We have been debating these two very moderate Amendments for more than an hour. If, when my hon. Friend the Member for Wanstead and Woodford (Mr. Patrick Jenkin) moved the first Amendment, the Chief Secretary had said, "These Amendments may not be worded exactly as we would like them, but, nevertheless, we think that they will do no harm and may do a certain amount of good and we are prepared to introduce something similar on Report", the whole matter could have been disposed of within about 20 minutes. We could then have got on to the general principles concerning close companies which still have to be considered.

I can see the necessity for some special provision dealing with closely controlled companies to prevent the avoidance of tax. The Chief Secretary knows full well that, whatever may be the merits of the particular proposals in this group of Clauses, it is nonsense to say, as he said, that there is consistency between the general policy of the Corporation Tax, which is to encourage retentions, and the particular policy relating to close companies, which is to insist on a certain limit of distributions.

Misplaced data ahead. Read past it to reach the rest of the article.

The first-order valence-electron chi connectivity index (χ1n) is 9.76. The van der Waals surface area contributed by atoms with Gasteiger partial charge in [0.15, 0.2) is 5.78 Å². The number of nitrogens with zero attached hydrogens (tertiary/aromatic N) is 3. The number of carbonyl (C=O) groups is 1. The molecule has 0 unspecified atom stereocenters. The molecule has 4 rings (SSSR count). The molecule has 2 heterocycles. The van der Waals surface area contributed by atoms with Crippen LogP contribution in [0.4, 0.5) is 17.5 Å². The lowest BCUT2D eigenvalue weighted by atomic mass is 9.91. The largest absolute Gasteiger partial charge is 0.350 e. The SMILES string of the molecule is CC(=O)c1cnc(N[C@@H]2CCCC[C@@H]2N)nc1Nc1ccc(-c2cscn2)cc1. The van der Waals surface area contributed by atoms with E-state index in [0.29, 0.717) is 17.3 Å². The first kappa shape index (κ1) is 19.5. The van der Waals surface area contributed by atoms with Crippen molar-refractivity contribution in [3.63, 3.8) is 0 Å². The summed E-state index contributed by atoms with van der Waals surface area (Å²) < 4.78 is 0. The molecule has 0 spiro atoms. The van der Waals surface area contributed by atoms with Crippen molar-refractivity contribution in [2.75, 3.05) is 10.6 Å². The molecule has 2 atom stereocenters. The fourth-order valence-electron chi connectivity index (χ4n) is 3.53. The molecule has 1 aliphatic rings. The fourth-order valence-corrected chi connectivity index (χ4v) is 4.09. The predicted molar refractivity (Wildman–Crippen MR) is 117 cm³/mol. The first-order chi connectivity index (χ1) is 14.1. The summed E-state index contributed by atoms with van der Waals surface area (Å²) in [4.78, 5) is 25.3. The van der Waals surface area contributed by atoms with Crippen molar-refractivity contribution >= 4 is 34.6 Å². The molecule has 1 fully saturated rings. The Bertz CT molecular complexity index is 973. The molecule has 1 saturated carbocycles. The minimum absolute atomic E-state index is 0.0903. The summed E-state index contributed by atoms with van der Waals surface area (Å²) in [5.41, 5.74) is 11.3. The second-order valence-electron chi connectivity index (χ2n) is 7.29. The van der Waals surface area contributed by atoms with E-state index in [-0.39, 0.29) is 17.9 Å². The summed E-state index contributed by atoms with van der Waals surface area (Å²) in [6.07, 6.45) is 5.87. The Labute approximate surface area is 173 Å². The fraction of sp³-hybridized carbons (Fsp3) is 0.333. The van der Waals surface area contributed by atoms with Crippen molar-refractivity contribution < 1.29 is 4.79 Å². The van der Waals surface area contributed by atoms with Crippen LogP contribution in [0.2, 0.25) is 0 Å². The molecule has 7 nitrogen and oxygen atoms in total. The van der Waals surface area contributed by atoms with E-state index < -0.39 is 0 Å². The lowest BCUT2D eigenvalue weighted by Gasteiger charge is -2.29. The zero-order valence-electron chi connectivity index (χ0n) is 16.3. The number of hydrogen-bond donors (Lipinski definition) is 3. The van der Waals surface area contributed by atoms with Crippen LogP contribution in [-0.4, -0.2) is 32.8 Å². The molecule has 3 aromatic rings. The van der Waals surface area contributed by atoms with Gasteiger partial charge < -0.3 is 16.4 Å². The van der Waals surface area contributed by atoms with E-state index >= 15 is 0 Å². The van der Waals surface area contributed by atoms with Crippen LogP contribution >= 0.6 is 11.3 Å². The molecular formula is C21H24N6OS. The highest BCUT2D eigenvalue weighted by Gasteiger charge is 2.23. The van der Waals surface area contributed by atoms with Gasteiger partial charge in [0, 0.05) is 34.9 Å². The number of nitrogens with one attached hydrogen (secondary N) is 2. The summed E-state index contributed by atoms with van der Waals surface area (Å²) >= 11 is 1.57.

The Chief Secretary said that, under the proposals of the Chancellor of the Exchequer in the Bill, a close company, if it can show good reason, need not distribute even 1 per cent. of its profits. This is true, but this was the position also under the 1952 Act. There is no change.

The Chief Secretary went on to talk about the opportunity to appeal. He talked about the opportunity of taxpayers to discuss these various matters with inspectors of taxes. If these two Amendments were accepted, they would not affect any of the rights of appeal to the special commissioners or to the general commissioners; nor would they affect the opportunities for individual companies to discuss these matters with inspectors of taxes.

Mr. Maxwell